Sunday, February 24, 2008

An Unbroken Circle of . . . laundry

Since my primary function in life is being a mom, I often lament that the greatest intellectual feat of my day is matching the socks in the laundry basket.

Sure, there are the days when I have to balance checking accounts and project expenses. I sometimes have to write a coherent sentence or two for my column. I can troubleshoot a fever or a rash with the best of them. But when it comes right down to it, I find laundry to be the most consistent source of mental stimulation.

As I was folding tiny socks and Pooh Bear underwear last night, I realized that no one ever taught me how to do laundry. When the time came for me to tackle that task independently, I relied on memories of my mom’s methods.

After several years of habitually washing whites first and working toward the darkest loads, with the dirty work clothes last, I questioned my mom about the method. Why is it that we always start with whites? The answer, of course, was that her mom had always done it that way.

When Grandma did the laundry, she used a bucket and a washboard, so doing the whites first made perfect sense. In those days, washing the dark colors first would have meant hauling and heating more water to keep the whites from turning grey.

In today’s world of modern conveniences, there is no reason for me to keep washing the whites first in my washing machine. It drains the water with each load. But still, every Saturday I sort the laundry into piles and always carry the whites to the washer first.

I remember swearing as a twelve-year-old girl that I would never grow up to be like my mom. I spent the greater part of my teen years promising myself that I would not. But here I am at 31, realizing that the women who came before me are ingrained in the rhythm of my daily life.

I look down and see my mother’s hands kneading bread dough, using a serrated knife to cut it into pieces, and placing the rolls in the stream of sunshine from the window to rise. I answer the phone and hear my Grandma’s lyrical hello. I admonish my children and know instinctively that my face looks exactly like my mother’s when she spoke the same way to me.

At 15, I would have recognized these influences in horror. Sixteen years later, I marvel that, from many miles away, my relatives are here in my daily routine, and that somehow brings me a quiet comfort.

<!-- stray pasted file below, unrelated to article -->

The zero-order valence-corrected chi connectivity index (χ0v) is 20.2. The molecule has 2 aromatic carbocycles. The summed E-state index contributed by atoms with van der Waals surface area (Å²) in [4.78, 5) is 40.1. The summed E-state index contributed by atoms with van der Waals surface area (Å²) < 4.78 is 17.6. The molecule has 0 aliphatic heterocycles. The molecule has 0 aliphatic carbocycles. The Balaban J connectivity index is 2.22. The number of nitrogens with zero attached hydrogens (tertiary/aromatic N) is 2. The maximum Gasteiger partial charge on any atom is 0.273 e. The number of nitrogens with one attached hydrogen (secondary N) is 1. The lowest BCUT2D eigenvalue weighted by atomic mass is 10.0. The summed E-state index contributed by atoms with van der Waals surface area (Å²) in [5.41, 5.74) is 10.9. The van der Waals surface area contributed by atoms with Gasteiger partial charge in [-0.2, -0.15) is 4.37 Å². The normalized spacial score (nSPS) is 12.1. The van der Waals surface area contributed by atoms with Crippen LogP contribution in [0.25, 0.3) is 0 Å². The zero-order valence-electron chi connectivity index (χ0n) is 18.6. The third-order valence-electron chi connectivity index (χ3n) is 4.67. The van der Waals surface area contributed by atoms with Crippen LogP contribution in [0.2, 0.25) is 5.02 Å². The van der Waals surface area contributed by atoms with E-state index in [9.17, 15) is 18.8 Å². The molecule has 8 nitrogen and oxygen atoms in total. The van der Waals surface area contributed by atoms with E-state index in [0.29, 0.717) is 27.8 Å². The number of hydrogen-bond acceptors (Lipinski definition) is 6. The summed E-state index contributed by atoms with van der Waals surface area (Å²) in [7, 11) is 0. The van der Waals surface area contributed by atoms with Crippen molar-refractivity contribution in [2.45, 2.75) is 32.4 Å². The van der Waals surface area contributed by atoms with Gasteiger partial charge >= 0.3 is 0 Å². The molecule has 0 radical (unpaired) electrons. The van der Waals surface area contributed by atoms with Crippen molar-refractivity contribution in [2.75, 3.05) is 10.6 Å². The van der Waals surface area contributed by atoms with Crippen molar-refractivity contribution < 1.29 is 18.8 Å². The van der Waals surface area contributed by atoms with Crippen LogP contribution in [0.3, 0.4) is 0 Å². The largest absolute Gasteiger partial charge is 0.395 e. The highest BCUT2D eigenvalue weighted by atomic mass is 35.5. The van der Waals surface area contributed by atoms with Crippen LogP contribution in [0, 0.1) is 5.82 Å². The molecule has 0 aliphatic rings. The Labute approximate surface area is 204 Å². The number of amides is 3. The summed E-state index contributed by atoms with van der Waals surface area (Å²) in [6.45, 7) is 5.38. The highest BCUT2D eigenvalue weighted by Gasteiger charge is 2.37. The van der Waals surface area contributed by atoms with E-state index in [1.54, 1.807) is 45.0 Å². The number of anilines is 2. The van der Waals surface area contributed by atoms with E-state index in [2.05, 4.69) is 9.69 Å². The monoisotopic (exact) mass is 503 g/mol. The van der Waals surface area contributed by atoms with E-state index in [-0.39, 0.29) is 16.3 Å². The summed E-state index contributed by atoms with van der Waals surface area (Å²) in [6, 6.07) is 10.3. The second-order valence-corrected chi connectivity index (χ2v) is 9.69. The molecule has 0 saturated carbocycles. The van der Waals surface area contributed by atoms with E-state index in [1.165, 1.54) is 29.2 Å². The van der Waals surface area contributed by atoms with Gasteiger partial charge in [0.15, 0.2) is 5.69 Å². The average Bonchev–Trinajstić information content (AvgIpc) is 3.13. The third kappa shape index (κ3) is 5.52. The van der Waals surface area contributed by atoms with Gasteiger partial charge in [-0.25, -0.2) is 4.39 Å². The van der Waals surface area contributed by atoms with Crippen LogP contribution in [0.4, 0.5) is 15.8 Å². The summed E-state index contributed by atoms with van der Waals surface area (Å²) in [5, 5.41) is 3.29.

This knowledge will help me bear the time when my daughters no longer adore me and instead greet my teaching with eye rolls and impatient sighs. I will smile, knowing that one day they will fold my grandchildren’s socks and realize that they, too, are part of a circle so strong that it cannot be broken.

My six-year-old, with her dancing eyes and strong spirit, will glance into the mirror and see her mother. My youngest daughter, with her patient nature and ready smile, will lovingly rock her babies deep into the night and hum a melody that she subconsciously retrieved from her memories.

Someday, they will recognize my presence in their lives is inescapable. I can only hope that when they do, they will smile.


BoufMom9 said...

This was such a beautiful post. At first I thought it was just going to be about the horrors of laundry as a mommy, but it ended with me having tears on my face.
Very moving.
Thank you.

Jen said...

Erin, your grandmother is a beautiful lady. BTW, I wash my laundry in that order too LOL.

ohfarmmom said...

Erin, I do my laundry in the *opposite* order, starting with the stinky coveralls, then filthy utility room rugs, to jeans, to "work" shirts and socks, to "decent" (school) clothes, to towels, to "good" or "delicate" clothes. Why? Because that's the way my mom always did it. : ) Our theory is...start out with the really grungy stuff, then work your way to the nicer stuff. That way, if any "filth" happens to get left in the machine, it will have washed several loads of stuff with plenty of opportunity to get cleaned out prior to washing the "good" stuff.

Anonymous said...

Lovely thoughts. Isn't it strange how things change like that? My parents were the stupidest beings on the planet when I was in high school, and "they" learned so much by the time I got married! :)

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